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Posted: April 9, 2010
Dow Chemical Commits $5 Million to Hamner Institutes for Health Sciences for Chemical Safety Initiatives
(Nanowerk News) The Dow Chemical Company and The Hamner Institutes for Health Sciences together announce that Dow will contribute $5 million over five years to The Hamner Institutes to support chemical safety through the development of new computational models of toxicity. This contribution is part of Dow’s focus on product safety leadership and the advancement of science to support risk-based chemical safety assessments – key tenets of Dow’s sustainability commitments as a world leader in chemistry.
The Hamner Program in Chemical Safety Sciences will leverage funding provided by Dow and other industry partners, along with funding from the American Chemistry Council – for which Dow is a leading member and financial contributor. Led by Drs. Melvin Andersen and Russell Thomas, the program will utilize the funds to continue its implementation of the vision set forth by the 2007 National Academy of Sciences report, Toxicity Testing in the 21st Century. This vision sees a future in which toxicity testing will be conducted in human cells or cell lines by evaluating perturbations of cellular responses in a suite of toxicity pathway assays using high-throughput, robotic-assisted methodologies.
“The goal of The Hamner Institutes is to protect public health through informed decision making about potential environmental health risks,” said Dr. William Greenlee, President and CEO of The Hamner Institutes for Health Sciences. “This generous financial support from Dow builds on the extraordinary leadership and support by Dow to advance public health policy in chemical safety based on the best possible science.”
The Hamner program integrates research from the molecular level to complex organ systems using prototype compounds to validate how safety assessments for chemical exposures can be improved by toxicity pathway-based assays focusing on genomic, in vitro and in silico methods with prototype compounds. The pathways currently being investigated include peroxisome proliferator-activated receptor alpha (PPARα) signaling and both oxidative stress and DNA-damage stress response pathways. These stress response pathways are part of cellular defenses to protect against damage. Understanding how certain chemicals affect these pathways will lay the groundwork for new approaches that incorporate dose response modeling, physiologically-based pharmacokinetic modeling, and computational systems biology to produce more accurate chemical safety assessments.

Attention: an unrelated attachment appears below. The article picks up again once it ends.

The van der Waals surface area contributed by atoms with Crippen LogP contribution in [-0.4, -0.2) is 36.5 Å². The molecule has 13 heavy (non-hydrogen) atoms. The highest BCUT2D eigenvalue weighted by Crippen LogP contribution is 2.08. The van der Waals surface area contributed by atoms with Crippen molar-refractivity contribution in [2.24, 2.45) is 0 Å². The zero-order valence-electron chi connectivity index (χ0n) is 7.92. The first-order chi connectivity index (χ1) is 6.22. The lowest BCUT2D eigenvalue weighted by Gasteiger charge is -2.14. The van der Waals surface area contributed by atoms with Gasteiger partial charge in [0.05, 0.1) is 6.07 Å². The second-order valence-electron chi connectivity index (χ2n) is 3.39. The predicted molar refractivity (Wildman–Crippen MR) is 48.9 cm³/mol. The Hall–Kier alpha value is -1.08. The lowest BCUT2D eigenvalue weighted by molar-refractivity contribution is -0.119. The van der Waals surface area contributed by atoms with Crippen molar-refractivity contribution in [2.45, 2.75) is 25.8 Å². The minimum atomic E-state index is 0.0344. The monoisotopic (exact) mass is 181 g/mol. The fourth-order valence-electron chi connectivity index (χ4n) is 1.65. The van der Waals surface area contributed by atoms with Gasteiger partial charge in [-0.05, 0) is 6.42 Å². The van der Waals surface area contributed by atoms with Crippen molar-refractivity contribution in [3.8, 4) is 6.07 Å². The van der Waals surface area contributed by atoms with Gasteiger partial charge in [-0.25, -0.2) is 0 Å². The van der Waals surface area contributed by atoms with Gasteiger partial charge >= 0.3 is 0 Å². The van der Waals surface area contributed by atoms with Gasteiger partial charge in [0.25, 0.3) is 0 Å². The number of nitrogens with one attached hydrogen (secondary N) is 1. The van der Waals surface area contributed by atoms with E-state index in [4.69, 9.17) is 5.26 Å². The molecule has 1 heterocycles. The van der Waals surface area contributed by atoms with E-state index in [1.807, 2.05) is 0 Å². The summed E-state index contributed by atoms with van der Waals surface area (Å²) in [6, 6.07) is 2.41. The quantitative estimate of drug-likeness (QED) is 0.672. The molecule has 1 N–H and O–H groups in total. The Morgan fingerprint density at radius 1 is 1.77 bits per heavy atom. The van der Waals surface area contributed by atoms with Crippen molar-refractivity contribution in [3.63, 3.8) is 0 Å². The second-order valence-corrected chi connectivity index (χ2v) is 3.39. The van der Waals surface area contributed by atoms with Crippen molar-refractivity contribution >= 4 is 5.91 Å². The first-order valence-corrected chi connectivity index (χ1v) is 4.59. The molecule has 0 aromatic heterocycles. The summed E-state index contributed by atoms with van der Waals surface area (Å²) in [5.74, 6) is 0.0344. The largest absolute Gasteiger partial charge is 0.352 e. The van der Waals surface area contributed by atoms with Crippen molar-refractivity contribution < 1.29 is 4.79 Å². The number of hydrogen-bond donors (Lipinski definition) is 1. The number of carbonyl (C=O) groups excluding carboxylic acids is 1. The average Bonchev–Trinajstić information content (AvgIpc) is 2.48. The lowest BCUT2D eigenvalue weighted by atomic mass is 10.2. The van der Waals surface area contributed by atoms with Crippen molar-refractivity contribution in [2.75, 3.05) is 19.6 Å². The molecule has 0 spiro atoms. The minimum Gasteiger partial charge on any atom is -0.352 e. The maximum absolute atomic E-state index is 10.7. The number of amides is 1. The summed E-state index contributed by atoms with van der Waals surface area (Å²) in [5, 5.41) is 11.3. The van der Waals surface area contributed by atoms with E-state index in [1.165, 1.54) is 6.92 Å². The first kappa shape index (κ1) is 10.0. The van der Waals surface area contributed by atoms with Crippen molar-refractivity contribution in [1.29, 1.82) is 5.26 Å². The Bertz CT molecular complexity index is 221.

“As one of the company founders of The Hamner Institutes more than 35 years ago, Dow is proud to continue our support, and we encourage other chemical companies to join us in making additional financial commitments to their Chemical Safety Sciences program,” said David Kepler, Dow’s senior vice president, Chief Sustainability Officer and Chief Information Officer. “The fields of toxicology and risk assessment will change dramatically in the next decade, and investment in The Hamner is critical to ensure the best science is applied to managing chemicals to minimize adverse impacts on human health and the environment."
About The Hamner Institutes for Health Sciences
The Hamner Institutes for Health Sciences is a nonprofit research organization located in the heart of Research Triangle Park (RTP), NC. For 35 years, scientists at The Hamner have conducted preeminent research in environmental health sciences and chemical risk assessment. The Hamner is now leveraging its heritage to perform traditional GLP and R&D small animal studies to evaluate the safety and efficacy of drugs. The two flagship institutes at The Hamner, the Institute for Drug Safety Sciences and the Institute for Chemical Safety Sciences, build upon this expertise by developing and validating cutting-edge tools for safety assessment. Novel technologies include in silico models for predictive toxicology, in vitro models that utilize human cells or cell lines to evaluate perturbations of cellular responses, and in vivo models to elucidate genes that play a role in susceptibility to drug-induced toxicities. The Hamner continues to grow its campus through partnerships with academia, industry, and government and remains dedicated to positively impacting public health.